Advertisement
YOU ARE HERE: LAT HomeCollections

CYBURBIA

THE GOODS : Bowled Over (Again) by 'Express'

November 24, 1995|DAVID COLKER | TIMES STAFF WRITER

On a Christmas morning 10 years ago, I sat on a sofa reading the new book "The Polar Express" to a little girl named Anna. Her mom and dad were there too. The three of us adults took turns reading from this beautifully illustrated book by Chris Van Allsburg about a child who is transported to the North Pole on Christmas Eve to receive the gift of a sleigh bell from Santa.

As we neared the end of the book, Anna's mom and I had to skip our reading turns. "The Polar Express," like "Peter Pan" and other great children's works, not only spins a great tale, but also has a deeper, disturbing resonance for adults about the lost innocence of childhood.

Anna's dad, through sheer force of will, finished the story for Anna, who then climbed down to play with other toys. Luckily, she didn't seem to notice that the three of us on the sofa now had tears coming down our cheeks. I'm not sure how we would have explained it to her.

This year, when I heard that "The Polar Express" was being made into a CD-ROM, I summarily dismissed the project. It seemed that if there was ever a story that could be ruined by an electronic, digital make-over, this was it.

I was wrong. A small team from Houghton Mifflin Interactive, working with animators at Ark Studios in Boston and audio specialists at Artists for Multimedia in the San Fernando Valley, have added subtle enhancements to "The Polar Express" that make the story, if anything, even more evocative.

The illustrations that appear on the computer screen as the story unfolds are faithful to Van Allsburg's originals, with only bits of animation--such as falling snow and a lonely child waving as a steam locomotive passes his house--added.

Garrison Keillor's narration strikes just the right tone, reverent but never sentimental. And composer Kevin Maloney's quiet score is lovely.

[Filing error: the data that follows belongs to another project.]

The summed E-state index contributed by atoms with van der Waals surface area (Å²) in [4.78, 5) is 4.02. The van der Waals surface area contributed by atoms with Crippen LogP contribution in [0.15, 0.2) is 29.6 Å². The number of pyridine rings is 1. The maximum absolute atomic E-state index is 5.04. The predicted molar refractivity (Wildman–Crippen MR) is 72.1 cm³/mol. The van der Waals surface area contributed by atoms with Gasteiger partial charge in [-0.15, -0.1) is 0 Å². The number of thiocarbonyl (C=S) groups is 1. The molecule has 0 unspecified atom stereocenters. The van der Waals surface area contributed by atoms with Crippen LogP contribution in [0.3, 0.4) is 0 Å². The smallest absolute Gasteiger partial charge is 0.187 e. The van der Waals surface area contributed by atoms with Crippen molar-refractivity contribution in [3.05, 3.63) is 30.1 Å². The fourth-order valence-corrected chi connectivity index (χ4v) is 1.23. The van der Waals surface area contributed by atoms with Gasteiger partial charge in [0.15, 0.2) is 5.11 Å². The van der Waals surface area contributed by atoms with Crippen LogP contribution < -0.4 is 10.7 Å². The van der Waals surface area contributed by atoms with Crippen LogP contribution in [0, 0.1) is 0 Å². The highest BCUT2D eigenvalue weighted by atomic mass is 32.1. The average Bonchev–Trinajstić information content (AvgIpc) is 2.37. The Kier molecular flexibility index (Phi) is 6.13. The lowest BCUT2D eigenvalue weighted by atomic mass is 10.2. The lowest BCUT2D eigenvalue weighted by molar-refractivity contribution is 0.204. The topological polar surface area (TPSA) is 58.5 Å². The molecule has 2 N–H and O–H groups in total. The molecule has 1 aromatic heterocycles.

There is little about "The Polar Express" CD-ROM that is state of the art or even interactive. You can skip to a different part of the story with the click of a mouse, an effect that can be achieved with a book by turning pages.

But there are precious few CD-ROMs that can generate the kind of emotional response that this work does, and those that do are to be treasured.

I sent my copy of the CD-ROM across the country to Anna. She's a teen-ager now, and I don't think I'll have to explain anything.

"The Polar Express" is my top pick of the season, but a couple of other programs with holiday themes are very much worth mentioning.

* "QuickCards," from Connectix, is an ingenious CD-ROM that has 60 pre-made, multimedia greeting cards, including a few for Christmas and Hanukkah. You personalize the cards with a message and, if available on your computer, a scanned picture or digitized video clip.

Then you download your card to a floppy disk and mail it to a friend. The beauty of this electronic card is that it's self-contained--your friend won't need the original CD-ROM to play it. You can also e-mail the cards, but because they're 1 to 1.5 MBs in size, they might take a long time to download.

* "Christmas Ornament Workshop" is a delightful program from Kittyhawk Software, the company that last year put out "The Greatest Paper Airplanes."

The software allows you to choose from a variety of ornaments--such as a Santa, a star--that you can make to decorate your tree or mantel. Once chosen, you print out a sheet that has detailed fold lines on it and follow the on-screen demonstration to make the ornament. Think of it as Christmas origami.

All three programs are available in Window and Macintosh versions. "The Polar Express" and "QuickCards" each list for $29.95. "Christmas Ornament Workshop" lists for $19.95. All are likely to be discounted in stores or through mail order.

* Cyburbia's e-mail address is David.Colker@latimes.com.

Advertisement
Los Angeles Times Articles
|
|
|